In a retrospective article comparing 27 arthrodesis procedures versus 21 hemiarthroplasties, Raikin and colleagues showed that 24 percent of the BioPro Great Toe Hemi-Implant group failed while 100 percent of the arthrodesis group achieved fusion.6 Patients in the hemiarthroplasty group had an American Orthopaedic Foot and Ankle Society-Hallux Metatarsophalangeal Interphalangeal (AOFAS-HMI) score of 71.8 percent whereas patients in the arthrodesis group had an AOFAS-HMI score of 93 percent.6 The BioPro implants showed dorsal subsidence at the final follow-up evaluation (a mean of 79.4 months). Eight of the 16 surviving implants displayed cutout of the distal portion through the plantar cortex of the proximal phalanx on the final follow-up radiographs. However, none were associated with osteolysis.
Roukis and Townley conducted a prospective study intended to report follow-up and analysis of patients who underwent surgical intervention for symptomatic hallux rigidus in the form of either a periarticular osteotomy or a resurfacing endoprosthesis.7 The AOFAS-HMI score increased by 30.2 points, from 54.4 preoperatively to 84.6 postoperatively, for the periarticular osteotomy group. The mean AOFAS-HMI score increased 26.7 points, from 51.1 preoperatively to 77.8 postoperatively, for the resurfacing endoprosthesis group.
What The Research Reveals About Other Implants
Trihedron™ Great Toe Hemi-Implant (Small Bone Innovations). Assessing the use of the Trihedron for hallux rigidus in a series of 23 cases, Sorbie and Saunders noted an average AOFAS score of 88.2 after hemiarthroplasty with an average gain of 31.4 points.8 The design of the implant included a 4-degree angle in the coronal plane to accommodate the shape of the proximal phalanx. The study authors also found no evidence of loosening or osteolysis at the last follow-up evaluation, which took place between 34 to 72 months postoperatively. One disadvantage of the study was it did not discuss range of motion over the past five years.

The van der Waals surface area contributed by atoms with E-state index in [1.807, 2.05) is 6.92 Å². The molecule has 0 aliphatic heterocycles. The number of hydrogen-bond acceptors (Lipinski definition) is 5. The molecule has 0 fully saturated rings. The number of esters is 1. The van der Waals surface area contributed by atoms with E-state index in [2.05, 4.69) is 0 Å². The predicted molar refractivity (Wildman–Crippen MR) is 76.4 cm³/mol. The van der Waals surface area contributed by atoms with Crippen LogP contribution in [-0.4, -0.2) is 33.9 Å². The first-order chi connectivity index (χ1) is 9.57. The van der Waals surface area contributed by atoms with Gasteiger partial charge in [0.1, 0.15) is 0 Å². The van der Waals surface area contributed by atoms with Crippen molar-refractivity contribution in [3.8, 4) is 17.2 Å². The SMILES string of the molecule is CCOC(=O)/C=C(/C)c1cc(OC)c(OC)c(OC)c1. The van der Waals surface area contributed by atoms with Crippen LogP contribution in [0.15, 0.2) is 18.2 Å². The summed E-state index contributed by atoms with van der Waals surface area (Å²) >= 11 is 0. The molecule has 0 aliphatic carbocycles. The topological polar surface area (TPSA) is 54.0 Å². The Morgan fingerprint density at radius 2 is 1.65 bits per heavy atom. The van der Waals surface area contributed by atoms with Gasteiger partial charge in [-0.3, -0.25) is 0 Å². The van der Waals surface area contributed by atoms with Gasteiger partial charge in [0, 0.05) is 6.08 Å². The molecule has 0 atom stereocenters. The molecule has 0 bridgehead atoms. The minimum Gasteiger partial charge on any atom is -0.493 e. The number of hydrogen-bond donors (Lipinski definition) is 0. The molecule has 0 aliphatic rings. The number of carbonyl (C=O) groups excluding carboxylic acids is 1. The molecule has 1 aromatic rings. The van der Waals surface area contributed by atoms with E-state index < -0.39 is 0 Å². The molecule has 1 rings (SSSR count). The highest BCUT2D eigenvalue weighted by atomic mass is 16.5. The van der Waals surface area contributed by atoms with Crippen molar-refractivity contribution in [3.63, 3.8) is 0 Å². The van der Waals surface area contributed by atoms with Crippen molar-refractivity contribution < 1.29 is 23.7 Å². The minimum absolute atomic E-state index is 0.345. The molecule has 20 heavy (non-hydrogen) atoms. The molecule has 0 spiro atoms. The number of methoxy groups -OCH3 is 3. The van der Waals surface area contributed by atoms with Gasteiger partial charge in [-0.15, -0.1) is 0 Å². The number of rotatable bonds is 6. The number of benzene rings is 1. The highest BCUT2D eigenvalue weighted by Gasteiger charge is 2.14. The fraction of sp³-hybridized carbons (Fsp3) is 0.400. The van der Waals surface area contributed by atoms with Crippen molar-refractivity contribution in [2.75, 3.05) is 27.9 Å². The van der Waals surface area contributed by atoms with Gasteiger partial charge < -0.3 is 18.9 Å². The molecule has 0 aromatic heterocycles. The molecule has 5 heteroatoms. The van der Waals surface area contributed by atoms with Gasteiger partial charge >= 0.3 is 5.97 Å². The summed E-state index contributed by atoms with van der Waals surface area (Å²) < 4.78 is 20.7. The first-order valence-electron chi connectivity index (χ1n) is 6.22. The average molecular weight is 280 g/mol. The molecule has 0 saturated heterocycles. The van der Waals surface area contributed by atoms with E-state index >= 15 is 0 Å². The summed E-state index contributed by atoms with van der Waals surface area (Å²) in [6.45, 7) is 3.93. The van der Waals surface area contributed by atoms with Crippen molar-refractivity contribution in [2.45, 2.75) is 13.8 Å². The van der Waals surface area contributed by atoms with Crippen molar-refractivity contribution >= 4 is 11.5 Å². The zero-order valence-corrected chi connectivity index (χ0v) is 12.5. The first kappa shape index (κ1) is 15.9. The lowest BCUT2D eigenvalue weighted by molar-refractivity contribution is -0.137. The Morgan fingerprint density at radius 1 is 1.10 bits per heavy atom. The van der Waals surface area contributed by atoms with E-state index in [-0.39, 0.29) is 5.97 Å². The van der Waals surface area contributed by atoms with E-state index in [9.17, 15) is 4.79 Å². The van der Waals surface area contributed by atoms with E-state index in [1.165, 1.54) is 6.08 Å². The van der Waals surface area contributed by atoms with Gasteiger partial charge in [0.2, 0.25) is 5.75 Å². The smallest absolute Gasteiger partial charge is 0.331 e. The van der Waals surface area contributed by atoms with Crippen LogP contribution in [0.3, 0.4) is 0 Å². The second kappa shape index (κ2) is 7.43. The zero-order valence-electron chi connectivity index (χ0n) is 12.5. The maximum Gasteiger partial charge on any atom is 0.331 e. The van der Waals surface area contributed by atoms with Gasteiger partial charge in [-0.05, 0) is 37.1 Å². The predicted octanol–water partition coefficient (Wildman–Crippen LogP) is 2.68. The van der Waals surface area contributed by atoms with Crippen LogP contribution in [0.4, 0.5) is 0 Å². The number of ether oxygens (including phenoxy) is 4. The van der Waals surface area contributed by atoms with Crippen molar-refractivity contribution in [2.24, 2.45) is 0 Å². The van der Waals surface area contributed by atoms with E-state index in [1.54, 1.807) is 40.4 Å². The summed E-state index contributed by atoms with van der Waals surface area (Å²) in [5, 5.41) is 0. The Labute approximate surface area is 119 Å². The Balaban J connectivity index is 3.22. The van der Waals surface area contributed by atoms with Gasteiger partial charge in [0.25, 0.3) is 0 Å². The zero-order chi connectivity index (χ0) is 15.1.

Futura™ Metal Hemi-Toe implant (Tornier). In 2009, Konkel and colleagues evaluated 23 patients over a six-year period with the Futura Metal Hemi-Toe implant.9 These patients suffered from grade 3 and 4 hallux rigidus, and their average age was 62 years. After assessing the outcome of these patients, the authors noted the patients had an average of 92 percent plantarflexion, average 73 percent dorsiflexion, a total average range of motion of 76 percent and an AOFAS score of 78 percent improvement.
The authors concluded that the Futura Metal Hemi-Toe implant had been used successfully with only mild lucency at the bases of the implants and no clinically visible subsidence on radiographs after an average follow-up of six years.9
HemiCAP® (Arthrosurface). The HemiCAP system addresses hallux rigidus at the metatarsal head. The implant resurfaces damaged articular surfaces and restores the patient’s own unique joint geometry. Over the years, the design has changed and the implant now includes a dorsal lip to reduce osteophyte ingrowth as with the previous design.
Carpenter and colleagues assessed the use of 32 implants in patients with hallux rigidus.10 Seventy-two percent of the study group had grade III hallux rigidus while the remaining 28 percent had grade II hallux rigidus. The average age of patients in the study was 63. The average follow-up was 27.3 months. The preoperative mean AOFAS-HMI score was 30.84 and the postoperative mean was 89.31. No implants were revised or removed, and no loosening occurred.
In July 2009, Hopson and colleagues published a single case report involving a failed HemiCAP implant.11 The authors believe the HemiCAP system does not address the proximal phalanx of the hallux and is still too new to have substantial long-term studies describing its use. Unfortunately, if this implant fails and requires removal, as was the course of events in this case study, a large bone deficit remains in the first metatarsal head.